As we head into cold and flu season, many people swear by megadoses of vitamins C and D to stave off sickness. However there's more and more evidence that they won't do much good.
According to a BBC News story, "Scientists say they can find no convincing evidence to show that taking vitamin D supplements will fend off a cold. A New Zealand team did the 'gold standard' of tests — a randomized placebo-controlled trial — to see what impact the supplements would have. The 161 people who took daily vitamin D for 18 months caught as many colds as the 161 who took fake pills."
The new study, "Effect of Vitamin D3 Supplementation on Upper Respiratory Tract Infections in Healthy Adults," was conducted at the University of Auckland, New Zealand, and concluded, "In this trial, monthly administration of 100,000 IU of vitamin D did not reduce the incidence or severity of URTIs (upper respiratory tract infections) in healthy adults."
The study was reported in the Journal of the American Medical Association.
It's not just vitamin D that's worthless in preventing colds, it's also the old standby vitamin C. The idea of vitamin C as a panacea got a huge boost in the 1970s from Nobel Prize winning chemist Linus Pauling, who took three grams of vitamin C daily to prevent colds, and later claimed that the vitamin could treat a variety of diseases including cancer.
Though the claims were proven false, the basic idea that extra vitamin C will prevent colds remains. Though it won't help, it usually won't harm: unless a person is taking megadoses, excess vitamin C will simply be flushed out of the body. While certain people with vitamin deficiencies require supplements, most adults who eat a reasonably balanced diet get enough vitamins in their meals, and don’t require supplements.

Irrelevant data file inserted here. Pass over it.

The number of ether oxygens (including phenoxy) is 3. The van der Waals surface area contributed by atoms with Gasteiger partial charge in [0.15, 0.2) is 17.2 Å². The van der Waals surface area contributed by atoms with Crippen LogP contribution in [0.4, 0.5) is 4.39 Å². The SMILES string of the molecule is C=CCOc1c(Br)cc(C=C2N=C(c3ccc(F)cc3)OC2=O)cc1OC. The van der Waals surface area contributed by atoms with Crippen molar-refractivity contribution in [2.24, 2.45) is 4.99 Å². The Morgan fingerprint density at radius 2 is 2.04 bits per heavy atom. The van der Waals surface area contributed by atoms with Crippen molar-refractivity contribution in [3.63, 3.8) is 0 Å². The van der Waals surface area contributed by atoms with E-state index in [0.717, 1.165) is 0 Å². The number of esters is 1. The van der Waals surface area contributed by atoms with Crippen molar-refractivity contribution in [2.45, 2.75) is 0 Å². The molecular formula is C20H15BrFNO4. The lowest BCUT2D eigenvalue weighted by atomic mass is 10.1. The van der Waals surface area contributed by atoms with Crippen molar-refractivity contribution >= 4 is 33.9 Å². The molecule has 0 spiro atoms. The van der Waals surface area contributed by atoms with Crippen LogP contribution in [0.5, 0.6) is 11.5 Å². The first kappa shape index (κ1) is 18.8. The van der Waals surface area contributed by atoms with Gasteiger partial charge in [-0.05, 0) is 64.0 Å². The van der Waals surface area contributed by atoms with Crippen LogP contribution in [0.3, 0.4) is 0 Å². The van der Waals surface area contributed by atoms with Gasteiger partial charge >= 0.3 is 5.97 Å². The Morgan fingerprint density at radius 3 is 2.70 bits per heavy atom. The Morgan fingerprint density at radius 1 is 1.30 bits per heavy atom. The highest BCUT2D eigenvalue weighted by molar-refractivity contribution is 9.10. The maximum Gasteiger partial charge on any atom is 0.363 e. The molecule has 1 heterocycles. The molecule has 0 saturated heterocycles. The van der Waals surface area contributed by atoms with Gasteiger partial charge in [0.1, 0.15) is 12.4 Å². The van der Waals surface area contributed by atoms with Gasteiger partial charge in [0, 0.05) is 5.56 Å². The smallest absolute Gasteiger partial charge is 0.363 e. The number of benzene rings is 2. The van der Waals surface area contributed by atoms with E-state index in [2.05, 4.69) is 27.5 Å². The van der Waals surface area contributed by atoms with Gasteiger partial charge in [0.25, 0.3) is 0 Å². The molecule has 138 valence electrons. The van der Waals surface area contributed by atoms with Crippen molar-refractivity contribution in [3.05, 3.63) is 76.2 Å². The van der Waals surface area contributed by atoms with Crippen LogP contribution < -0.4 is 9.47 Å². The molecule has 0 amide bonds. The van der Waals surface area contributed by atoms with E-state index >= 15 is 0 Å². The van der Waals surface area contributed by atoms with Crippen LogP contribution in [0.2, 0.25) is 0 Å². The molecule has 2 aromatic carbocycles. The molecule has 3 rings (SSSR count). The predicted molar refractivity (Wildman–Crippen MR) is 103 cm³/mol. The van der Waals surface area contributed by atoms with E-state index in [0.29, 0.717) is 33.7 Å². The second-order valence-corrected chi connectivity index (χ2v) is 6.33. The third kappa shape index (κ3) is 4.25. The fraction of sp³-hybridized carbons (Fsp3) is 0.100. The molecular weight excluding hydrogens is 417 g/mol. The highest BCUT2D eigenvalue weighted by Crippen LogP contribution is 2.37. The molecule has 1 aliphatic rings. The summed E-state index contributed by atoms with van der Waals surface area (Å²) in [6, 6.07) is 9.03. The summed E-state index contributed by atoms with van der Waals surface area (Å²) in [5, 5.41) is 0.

One Australian study in 2004 reviewed dozens of clinical trials examining vitamin C's effect on colds. It found no significant difference in incidence of colds between people who took the vitamin every day and those who did not.
However there was a slight difference in duration of the colds: those taking vitamin C found their colds ended about half a day earlier than those who did not. It concluded, "The failure of vitamin C supplementation to reduce the incidence of colds in the normal population indicates that routine mega-dose prophylaxis is not rationally justified for community use…. Also, the consistent and statistically significant small benefits on duration and severity for those using regular vitamin C prophylaxis indicates that vitamin C plays some role in respiratory defense mechanisms."
The bottom line? A vitamin C or D pill won't keep colds away, but when you're sick, drink your orange juice.